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I took a cruise last year (RC Mariner of the Seas) and they never dropped anchor - for the most part, the ship's position was controlled entirely by their GPS/vessel navigation system (I forget the name they said). Basically the propellers kept moving, making sure that the ship was, essentially, not moving with respect to the land and the tender boats. We only had tenders in Labadee (Haiti) and Georgetown (Grand Cayman) but the anchors always stayed up (they also, perhaps obviously, never dropped them for the two ports where they were at a dock). http://i65.photobucket.com/albums/h2...s/DSCN0946.jpg

Looking at a picture of the ship in Labadee, they tied the ship to a couple of buoys, one at the front and one at the back, but the anchor is clearly up. Another of the pictures I took shows two Carnival ships and the Rhapsody of the Seas in Georgetown, and neither has their anchors down, and I don't see any buoys either. http://i65.photobucket.com/albums/h2...s/DSCN1015.jpg

And just for fun, this is a shot of the Mariner's anchor in Cozumel (docked): http://i65.photobucket.com/albums/h2...s/DSCN1050.jpg
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Old 12-27-2006, 03:31 PM
mlees mlees is offline
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I dont have access to photobucket while surfing at work. Sorry.

But anyway, with the ship tied to bouys (presumedly not pierside), those bouys are the anchors. The bouys are "anchored" to the (harbor/bay) bottom, right? Those types will use the same principle.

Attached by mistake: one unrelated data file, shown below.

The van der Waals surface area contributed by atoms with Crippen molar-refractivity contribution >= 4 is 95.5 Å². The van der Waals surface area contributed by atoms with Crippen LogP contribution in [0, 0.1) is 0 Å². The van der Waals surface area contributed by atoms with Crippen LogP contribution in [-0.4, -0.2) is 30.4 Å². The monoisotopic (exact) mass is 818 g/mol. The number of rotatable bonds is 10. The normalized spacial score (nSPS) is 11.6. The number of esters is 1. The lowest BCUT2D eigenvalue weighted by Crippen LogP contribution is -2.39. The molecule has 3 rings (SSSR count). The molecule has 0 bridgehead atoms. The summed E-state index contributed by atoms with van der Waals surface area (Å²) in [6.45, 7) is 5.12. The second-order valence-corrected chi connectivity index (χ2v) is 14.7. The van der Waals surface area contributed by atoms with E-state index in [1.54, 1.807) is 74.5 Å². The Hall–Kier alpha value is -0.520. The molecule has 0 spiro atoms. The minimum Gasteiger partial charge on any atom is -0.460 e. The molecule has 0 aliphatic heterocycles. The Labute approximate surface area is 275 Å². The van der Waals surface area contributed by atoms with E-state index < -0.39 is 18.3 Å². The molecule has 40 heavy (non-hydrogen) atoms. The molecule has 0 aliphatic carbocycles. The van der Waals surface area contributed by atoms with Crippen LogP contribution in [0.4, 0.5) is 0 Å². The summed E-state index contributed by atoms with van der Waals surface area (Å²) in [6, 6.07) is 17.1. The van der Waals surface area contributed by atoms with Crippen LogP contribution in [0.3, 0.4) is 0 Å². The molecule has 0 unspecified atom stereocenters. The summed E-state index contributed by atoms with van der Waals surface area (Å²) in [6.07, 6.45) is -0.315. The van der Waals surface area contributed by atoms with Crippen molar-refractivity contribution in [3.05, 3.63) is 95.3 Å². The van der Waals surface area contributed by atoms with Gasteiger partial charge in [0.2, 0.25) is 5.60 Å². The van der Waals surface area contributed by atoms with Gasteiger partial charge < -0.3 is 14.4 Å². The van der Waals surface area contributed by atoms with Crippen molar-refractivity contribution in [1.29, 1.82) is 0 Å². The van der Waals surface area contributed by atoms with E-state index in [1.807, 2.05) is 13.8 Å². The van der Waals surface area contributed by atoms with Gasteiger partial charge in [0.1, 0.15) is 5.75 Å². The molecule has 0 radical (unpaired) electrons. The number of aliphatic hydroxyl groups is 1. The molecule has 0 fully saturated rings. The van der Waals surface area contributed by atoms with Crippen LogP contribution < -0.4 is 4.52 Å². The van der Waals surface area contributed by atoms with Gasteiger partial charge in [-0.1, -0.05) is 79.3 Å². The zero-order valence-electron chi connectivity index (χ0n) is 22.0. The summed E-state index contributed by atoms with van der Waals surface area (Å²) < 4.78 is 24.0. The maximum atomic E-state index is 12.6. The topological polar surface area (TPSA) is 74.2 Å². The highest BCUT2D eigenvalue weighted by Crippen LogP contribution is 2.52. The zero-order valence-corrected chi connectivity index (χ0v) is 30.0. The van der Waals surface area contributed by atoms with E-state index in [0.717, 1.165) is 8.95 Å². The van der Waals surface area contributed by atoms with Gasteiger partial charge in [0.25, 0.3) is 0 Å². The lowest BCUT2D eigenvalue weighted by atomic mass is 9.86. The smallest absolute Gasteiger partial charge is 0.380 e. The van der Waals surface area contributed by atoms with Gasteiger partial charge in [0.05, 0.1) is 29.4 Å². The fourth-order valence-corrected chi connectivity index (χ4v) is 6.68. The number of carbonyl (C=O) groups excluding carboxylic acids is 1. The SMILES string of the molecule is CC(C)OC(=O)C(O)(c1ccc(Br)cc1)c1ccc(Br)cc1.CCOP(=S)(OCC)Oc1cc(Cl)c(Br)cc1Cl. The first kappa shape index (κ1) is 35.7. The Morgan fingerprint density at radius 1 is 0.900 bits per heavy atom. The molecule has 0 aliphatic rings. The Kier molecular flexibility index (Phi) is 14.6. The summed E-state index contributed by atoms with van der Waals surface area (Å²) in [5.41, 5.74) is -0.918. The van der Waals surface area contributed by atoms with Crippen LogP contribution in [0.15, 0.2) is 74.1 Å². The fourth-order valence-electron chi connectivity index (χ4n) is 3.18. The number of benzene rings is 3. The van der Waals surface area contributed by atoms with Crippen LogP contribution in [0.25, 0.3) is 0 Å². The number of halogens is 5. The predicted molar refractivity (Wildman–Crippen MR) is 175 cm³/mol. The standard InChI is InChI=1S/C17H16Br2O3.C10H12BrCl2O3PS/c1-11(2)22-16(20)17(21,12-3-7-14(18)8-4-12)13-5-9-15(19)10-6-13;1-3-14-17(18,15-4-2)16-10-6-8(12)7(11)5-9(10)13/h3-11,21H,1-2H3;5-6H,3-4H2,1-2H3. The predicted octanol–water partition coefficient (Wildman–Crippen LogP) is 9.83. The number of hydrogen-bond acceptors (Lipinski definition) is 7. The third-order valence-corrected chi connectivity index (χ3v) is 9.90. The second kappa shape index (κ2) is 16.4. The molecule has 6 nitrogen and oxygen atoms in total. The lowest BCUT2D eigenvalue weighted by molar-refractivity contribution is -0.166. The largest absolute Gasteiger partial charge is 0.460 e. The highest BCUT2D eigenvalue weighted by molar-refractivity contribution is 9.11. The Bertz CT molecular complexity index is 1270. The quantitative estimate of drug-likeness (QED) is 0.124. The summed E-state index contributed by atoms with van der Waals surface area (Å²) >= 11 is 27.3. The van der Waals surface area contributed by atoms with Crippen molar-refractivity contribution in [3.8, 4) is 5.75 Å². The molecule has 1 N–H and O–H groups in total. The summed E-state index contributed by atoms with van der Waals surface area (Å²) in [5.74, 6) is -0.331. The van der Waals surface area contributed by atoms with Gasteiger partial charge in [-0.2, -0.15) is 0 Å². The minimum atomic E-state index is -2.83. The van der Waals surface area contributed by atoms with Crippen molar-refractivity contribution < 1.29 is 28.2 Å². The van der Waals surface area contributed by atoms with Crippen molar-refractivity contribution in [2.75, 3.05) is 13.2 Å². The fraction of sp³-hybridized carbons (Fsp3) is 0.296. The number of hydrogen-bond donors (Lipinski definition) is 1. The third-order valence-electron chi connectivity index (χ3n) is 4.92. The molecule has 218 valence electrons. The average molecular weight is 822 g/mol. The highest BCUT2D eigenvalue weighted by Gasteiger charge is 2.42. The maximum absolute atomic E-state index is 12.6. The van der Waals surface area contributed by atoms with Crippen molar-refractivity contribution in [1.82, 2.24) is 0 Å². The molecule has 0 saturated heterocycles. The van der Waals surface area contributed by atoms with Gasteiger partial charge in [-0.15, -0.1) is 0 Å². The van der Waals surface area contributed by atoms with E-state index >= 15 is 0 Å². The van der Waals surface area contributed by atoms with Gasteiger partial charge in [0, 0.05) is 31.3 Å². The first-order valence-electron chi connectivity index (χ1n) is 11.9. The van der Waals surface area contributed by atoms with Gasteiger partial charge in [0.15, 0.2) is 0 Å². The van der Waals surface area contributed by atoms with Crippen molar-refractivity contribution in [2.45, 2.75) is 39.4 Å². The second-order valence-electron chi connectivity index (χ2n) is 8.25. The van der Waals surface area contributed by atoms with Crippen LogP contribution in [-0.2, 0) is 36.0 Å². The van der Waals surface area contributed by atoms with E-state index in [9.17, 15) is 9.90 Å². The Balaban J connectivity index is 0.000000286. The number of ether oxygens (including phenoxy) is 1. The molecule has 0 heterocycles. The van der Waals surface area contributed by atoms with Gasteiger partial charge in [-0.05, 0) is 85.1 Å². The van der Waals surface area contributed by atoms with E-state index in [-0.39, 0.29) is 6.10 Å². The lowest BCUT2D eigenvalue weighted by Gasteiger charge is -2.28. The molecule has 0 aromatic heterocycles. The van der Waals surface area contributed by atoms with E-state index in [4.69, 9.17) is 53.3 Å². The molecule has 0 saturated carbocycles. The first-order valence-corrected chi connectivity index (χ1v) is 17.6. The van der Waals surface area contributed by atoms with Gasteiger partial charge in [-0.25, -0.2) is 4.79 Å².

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Old 12-27-2006, 05:00 PM
Billdo Billdo is offline
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Quote:
Originally Posted by mlees
But anyway, with the ship tied to bouys (presumedly not pierside), those bouys are the anchors. The bouys are "anchored" to the (harbor/bay) bottom, right? Those types will use the same principle.
It looks like those bouys are "mooring bouys", which are floats attached by chain or rope to an anchor or other type of ground tackle, making essentially a fixed point for anchorage. Vessels will tie up to a mooring in lieu of using their own anchors.

Anchors for moorings use similar principals to working vessel anchors, but there are some differences. More commonly the anchor will be one or more mushroom anchors, which can be set deep into the seabed given some time, but are very difficult to pull out after they are set. Sometimes an anchor of simply very heavy weight is used, which can be quite effective if sunk into sand or soft ground. A vessel's anchor has to balance holding strength, weight, and ease of storage and use. A fixed mooring anchor has holding strength as its primary criterion, and is usually more able to handle vertical and diagonal loads than a vessel's working anchor.

Moorings typically use much less scope than a vessel's anchor, both because the anchor is proportionately stronger and because mooring areas usually have limited room for vessels to swing. The cruise ship in the picture was moored fore and aft (moorings attached to both the front and back of the ship), which means that it is quite tightly fixed into place.
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Old 12-27-2006, 09:15 PM
Sharky Sharky is offline
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Quote:
Originally Posted by mnemosyne